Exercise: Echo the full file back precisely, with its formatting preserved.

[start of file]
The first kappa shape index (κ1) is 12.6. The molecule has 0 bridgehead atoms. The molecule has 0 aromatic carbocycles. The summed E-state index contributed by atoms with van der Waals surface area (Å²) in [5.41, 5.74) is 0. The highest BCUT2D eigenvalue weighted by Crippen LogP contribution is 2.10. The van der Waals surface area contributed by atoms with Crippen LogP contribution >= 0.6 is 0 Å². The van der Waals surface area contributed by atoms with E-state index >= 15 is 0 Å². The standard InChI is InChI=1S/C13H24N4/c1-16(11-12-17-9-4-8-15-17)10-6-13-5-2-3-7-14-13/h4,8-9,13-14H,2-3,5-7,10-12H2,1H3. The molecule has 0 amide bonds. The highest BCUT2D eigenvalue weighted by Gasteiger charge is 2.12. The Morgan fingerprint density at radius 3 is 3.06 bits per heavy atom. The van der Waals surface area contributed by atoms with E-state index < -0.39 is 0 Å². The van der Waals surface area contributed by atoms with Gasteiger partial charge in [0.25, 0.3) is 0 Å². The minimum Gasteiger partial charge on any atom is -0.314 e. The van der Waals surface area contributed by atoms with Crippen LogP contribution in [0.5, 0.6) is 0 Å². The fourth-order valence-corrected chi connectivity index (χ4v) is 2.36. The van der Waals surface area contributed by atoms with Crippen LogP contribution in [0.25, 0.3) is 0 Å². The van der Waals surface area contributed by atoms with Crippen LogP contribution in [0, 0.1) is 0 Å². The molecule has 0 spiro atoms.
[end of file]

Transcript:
The first kappa shape index (κ1) is 12.6. The molecule has 0 bridgehead atoms. The molecule has 0 aromatic carbocycles. The summed E-state index contributed by atoms with van der Waals surface area (Å²) in [5.41, 5.74) is 0. The highest BCUT2D eigenvalue weighted by Crippen LogP contribution is 2.10. The van der Waals surface area contributed by atoms with Crippen LogP contribution >= 0.6 is 0 Å². The van der Waals surface area contributed by atoms with E-state index >= 15 is 0 Å². The standard InChI is InChI=1S/C13H24N4/c1-16(11-12-17-9-4-8-15-17)10-6-13-5-2-3-7-14-13/h4,8-9,13-14H,2-3,5-7,10-12H2,1H3. The molecule has 0 amide bonds. The highest BCUT2D eigenvalue weighted by Gasteiger charge is 2.12. The Morgan fingerprint density at radius 3 is 3.06 bits per heavy atom. The van der Waals surface area contributed by atoms with E-state index < -0.39 is 0 Å². The van der Waals surface area contributed by atoms with Gasteiger partial charge in [0.25, 0.3) is 0 Å². The minimum Gasteiger partial charge on any atom is -0.314 e. The van der Waals surface area contributed by atoms with Crippen LogP contribution in [0.5, 0.6) is 0 Å². The fourth-order valence-corrected chi connectivity index (χ4v) is 2.36. The van der Waals surface area contributed by atoms with Crippen LogP contribution in [0.25, 0.3) is 0 Å². The van der Waals surface area contributed by atoms with Crippen LogP contribution in [0, 0.1) is 0 Å². The molecule has 0 spiro atoms.